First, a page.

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01.12.2016 | Research article | Ausgabe 1/2016 Open Access

Arthritis Research & Therapy 1/2016

Optimal responses in disease activity scores to treatment in rheumatoid arthritis: Is a DAS28 reduction of >1.2 sufficient?

Zeitschrift:
Arthritis Research & Therapy > Ausgabe 1/2016
Autoren:
Aneela N. Mian, Fowzia Ibrahim, David L. Scott, James Galloway, On behalf of the TITRATE study group

Abstract

Background

The overall benefit of intensive treatment strategies in rheumatoid arthritis (RA) remains uncertain. We explored how reductions in disability and improvements in quality of life scores are affected by alternative assessments of reductions in disease activity scores for 28 joints (DAS28) in two trials of intensive treatment strategies in active RA.

Methods

One trial (CARDERA) studied 467 patients with early active RA receiving 24 months of methotrexate monotherapy or steroid and disease-modifying anti-rheumatic drug (DMARD) combinations. The other trial (TACIT) studied 205 patients with established active RA; they received 12 months of treatment with DMARD combinations or biologic agents. We compared changes in the health assessment questionnaire (HAQ) and Euroqol-5D (EQ5D) at trial endpoints in European League Against Rheumatism (EULAR) good and moderate EULAR responders in patients in whom complete endpoint data were available.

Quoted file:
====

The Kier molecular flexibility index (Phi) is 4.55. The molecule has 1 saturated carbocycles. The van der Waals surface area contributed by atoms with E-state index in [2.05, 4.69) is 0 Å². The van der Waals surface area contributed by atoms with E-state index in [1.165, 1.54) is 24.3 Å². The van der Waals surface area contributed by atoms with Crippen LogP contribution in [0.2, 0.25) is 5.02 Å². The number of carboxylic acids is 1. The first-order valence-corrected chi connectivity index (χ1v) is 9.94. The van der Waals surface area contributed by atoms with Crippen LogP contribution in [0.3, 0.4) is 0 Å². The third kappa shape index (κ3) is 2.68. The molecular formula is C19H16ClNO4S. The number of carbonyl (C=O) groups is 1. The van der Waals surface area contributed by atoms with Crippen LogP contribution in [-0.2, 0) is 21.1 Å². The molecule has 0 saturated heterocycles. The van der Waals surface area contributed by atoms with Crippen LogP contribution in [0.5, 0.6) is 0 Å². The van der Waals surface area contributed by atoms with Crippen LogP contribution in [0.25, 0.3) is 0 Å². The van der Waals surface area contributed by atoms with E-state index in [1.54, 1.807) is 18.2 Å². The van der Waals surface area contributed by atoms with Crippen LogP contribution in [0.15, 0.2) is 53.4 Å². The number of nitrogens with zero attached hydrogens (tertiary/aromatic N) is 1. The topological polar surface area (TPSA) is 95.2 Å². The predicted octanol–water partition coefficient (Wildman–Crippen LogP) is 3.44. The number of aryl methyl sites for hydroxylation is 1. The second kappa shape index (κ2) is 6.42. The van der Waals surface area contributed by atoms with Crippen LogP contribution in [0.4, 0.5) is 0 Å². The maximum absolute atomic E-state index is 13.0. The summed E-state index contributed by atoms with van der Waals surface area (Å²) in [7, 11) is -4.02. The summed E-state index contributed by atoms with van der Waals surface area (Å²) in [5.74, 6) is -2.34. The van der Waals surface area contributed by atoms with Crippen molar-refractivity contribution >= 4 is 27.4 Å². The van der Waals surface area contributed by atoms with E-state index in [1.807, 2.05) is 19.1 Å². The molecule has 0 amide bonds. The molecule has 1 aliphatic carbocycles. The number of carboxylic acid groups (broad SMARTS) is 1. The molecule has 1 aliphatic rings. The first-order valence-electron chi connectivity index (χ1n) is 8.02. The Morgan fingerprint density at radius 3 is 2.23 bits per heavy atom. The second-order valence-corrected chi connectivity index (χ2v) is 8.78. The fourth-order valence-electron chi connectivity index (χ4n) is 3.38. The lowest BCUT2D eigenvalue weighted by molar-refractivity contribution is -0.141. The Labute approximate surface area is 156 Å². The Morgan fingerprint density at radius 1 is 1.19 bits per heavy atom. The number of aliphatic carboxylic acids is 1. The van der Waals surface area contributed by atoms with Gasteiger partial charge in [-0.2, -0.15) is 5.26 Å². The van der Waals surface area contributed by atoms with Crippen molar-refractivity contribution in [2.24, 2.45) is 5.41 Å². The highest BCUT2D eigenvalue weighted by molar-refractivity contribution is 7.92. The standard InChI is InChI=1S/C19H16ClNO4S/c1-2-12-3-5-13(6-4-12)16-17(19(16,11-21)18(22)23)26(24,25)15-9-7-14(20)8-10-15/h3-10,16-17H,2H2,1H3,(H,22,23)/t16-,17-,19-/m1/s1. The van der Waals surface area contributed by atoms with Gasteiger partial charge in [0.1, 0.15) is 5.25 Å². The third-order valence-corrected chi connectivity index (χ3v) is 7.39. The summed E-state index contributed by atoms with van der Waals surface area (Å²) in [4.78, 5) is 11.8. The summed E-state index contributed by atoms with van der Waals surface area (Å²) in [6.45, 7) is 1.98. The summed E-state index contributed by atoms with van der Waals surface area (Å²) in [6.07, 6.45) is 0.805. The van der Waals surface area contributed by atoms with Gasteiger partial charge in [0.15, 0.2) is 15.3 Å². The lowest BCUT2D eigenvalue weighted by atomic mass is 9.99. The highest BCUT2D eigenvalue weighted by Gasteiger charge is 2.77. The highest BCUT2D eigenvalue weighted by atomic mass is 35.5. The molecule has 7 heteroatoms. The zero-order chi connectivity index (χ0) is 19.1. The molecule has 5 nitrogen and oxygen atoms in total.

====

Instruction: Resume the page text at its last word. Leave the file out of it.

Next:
Results

In the CARDERA trial 98 patients (26 %) were good EULAR responders and 160 (32 %) were EULAR moderate responders; comparable data in TACIT were 66 (35 %) and 86 (46 %) patients. The magnitude of change in the HAQ and EQ5D was greater in both trials in EULAR good responders than in EULAR moderate responders. HAQ scores had a difference in of –0.49 (95 % CI –0.66, –0.32) in the CARDERA and –0.31 (95 % CI –0.47, –0.13) in the TACIT trial. With the EQ5D comparable differences were 0.12 (95 % CI 0.04, 0.19) and 0.15 (95 % CI 0.05, 0.25). Both exceeded minimum clinically important differences in HAQ and EQ5D scores.

Conclusions

We conclude that achieving a good EULAR response with DMARDs and biologic agents in active RA results in substantially improved mean HAQ and EQ5D scores. Patients who achieve such responses should continue on treatment. However, continuing such treatment strategies is more challenging when only a moderate EULAR response is achieved. In these patients evidence of additional clinically important benefits in measures such as the HAQ should also be sought.
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